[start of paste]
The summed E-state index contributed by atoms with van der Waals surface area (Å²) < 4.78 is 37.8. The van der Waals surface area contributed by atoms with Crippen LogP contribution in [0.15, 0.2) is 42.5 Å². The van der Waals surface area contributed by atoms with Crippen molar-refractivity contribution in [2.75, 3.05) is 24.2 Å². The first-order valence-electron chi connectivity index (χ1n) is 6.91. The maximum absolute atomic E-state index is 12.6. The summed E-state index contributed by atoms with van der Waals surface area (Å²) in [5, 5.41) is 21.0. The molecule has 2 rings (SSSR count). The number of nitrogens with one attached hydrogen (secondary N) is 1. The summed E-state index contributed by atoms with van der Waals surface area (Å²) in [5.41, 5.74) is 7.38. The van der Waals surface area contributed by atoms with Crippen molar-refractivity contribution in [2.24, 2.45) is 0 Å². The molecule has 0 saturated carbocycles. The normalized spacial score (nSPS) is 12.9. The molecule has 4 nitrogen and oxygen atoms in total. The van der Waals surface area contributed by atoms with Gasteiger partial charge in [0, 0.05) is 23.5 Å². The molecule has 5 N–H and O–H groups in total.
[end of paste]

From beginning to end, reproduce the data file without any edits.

The summed E-state index contributed by atoms with van der Waals surface area (Å²) < 4.78 is 37.8. The van der Waals surface area contributed by atoms with Crippen LogP contribution in [0.15, 0.2) is 42.5 Å². The van der Waals surface area contributed by atoms with Crippen molar-refractivity contribution in [2.75, 3.05) is 24.2 Å². The first-order valence-electron chi connectivity index (χ1n) is 6.91. The maximum absolute atomic E-state index is 12.6. The summed E-state index contributed by atoms with van der Waals surface area (Å²) in [5, 5.41) is 21.0. The molecule has 2 rings (SSSR count). The number of nitrogens with one attached hydrogen (secondary N) is 1. The summed E-state index contributed by atoms with van der Waals surface area (Å²) in [5.41, 5.74) is 7.38. The van der Waals surface area contributed by atoms with Crippen molar-refractivity contribution in [2.24, 2.45) is 0 Å². The molecule has 0 saturated carbocycles. The normalized spacial score (nSPS) is 12.9. The molecule has 4 nitrogen and oxygen atoms in total. The van der Waals surface area contributed by atoms with Gasteiger partial charge in [0, 0.05) is 23.5 Å². The molecule has 5 N–H and O–H groups in total.